One of the ongoing discussion topics in the MSL is recruiting participants. We all carry out traditional lab studies, meeting participants in person in highly controlled circumstances, where we are confident participants can take part in experiments comfortably and without distraction. This practice has been a mainstay of psychological research for decades. However, working in … Continue reading Crowdsourcing in Music Psychology
Our minds are travelling all the time: at work, in class, while commuting, even when making love (Killingsworth & Gilbert, 2010). The urge to escape the present moment is so pressing that many of us decide to invest considerable amount of time and money in training our brains to mindfulness, in the hope of cracking the … Continue reading On the science of mind-wandering and how music can contribute to it
In 1996 the prestigious Nature journal published an intriguing report by Marcel Zentner and Jerome Kagan entitled Perception of Music by Infants. The results suggested that infants prefer consonance (the relative attractiveness of different pitch combinations) over dissonance (the relative unattractiveness of different pitch combinations). The findings brought some much-needed light on the age-old debate regarding the role of … Continue reading Is the Perception of Consonance and Dissonance Universal?
Because my academic background is split essentially 50/50 between music and psychology, I found myself after my PhD not only daunted by trying to navigate the academic job market (as I assume most recent PhD graduates are), but even quite unsure of what type of academic department I wanted to work in. Having completed my … Continue reading On fitting in: Triumphs and challenges of a psychologist in a music department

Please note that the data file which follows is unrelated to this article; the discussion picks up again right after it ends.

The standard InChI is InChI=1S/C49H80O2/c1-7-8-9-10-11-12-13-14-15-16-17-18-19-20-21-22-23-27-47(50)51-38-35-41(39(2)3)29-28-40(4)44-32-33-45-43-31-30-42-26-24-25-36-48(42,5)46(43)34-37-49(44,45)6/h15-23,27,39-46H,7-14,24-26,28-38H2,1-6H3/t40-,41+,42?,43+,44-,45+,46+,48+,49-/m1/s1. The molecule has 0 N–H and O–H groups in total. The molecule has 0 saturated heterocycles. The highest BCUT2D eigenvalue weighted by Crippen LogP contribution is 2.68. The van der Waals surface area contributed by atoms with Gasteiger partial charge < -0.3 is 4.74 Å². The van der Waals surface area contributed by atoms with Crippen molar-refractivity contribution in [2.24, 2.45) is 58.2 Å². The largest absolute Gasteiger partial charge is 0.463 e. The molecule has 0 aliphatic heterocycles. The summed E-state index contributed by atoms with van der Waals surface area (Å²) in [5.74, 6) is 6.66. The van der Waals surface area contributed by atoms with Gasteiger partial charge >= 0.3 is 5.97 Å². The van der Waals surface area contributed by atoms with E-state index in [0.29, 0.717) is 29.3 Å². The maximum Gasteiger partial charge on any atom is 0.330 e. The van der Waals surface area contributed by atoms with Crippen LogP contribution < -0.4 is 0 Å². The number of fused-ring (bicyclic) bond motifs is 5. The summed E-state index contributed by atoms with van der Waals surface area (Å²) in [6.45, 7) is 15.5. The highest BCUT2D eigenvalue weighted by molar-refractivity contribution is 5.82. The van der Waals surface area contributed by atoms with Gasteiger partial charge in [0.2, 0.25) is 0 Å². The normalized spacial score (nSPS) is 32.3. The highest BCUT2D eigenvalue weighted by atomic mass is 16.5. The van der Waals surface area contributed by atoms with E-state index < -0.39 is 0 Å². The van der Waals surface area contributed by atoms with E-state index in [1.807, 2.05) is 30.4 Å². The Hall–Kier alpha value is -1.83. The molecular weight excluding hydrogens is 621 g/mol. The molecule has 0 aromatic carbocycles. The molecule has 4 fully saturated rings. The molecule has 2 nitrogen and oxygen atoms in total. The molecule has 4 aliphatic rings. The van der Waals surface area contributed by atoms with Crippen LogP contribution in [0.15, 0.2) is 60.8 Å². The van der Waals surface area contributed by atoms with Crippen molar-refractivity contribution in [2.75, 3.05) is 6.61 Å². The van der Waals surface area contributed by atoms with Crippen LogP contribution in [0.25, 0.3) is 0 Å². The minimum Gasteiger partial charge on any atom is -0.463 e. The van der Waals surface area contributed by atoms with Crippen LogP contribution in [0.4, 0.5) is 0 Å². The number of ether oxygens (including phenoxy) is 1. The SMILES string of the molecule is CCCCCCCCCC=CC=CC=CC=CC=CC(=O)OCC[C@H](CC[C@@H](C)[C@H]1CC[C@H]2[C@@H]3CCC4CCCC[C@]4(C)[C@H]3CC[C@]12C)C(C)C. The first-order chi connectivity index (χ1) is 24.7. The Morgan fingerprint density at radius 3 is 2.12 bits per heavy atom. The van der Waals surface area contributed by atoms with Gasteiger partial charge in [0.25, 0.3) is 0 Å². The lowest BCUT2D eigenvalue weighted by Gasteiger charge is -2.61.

Last month, the Music & Science Lab held its third Music & Science Symposium; a one-day event at the Music Department at Durham University. The day was jam-packed with interesting talks on diverse topics from researchers, both from Durham University and other Universities. One of the main focuses of this symposium was to be a … Continue reading Music & Science Symposium 2018: Highlights of the Event
It is not often that we get to write in a free, unrestricted manner in academia as for example in a blog. Usually, everything and anything we write, whether it be a paper for a journal, a conference presentation, or a departmental seminar talk, is weighted, measured, and, as it is sometimes the case, it … Continue reading The reviewing process: deal with it!
I am very pleased to introduce the Durham Undergraduate Research in Music & Science (DURMS) journal. The inaugural issue comprises the excellent work of 15 of our undergraduate students at Durham University Music Department, who have produced these articles using materials from their coursework for the Music and Science and Psychology of Music modules, or their … Continue reading Inaugural Issue of Durham Undergraduate Research in Music & Science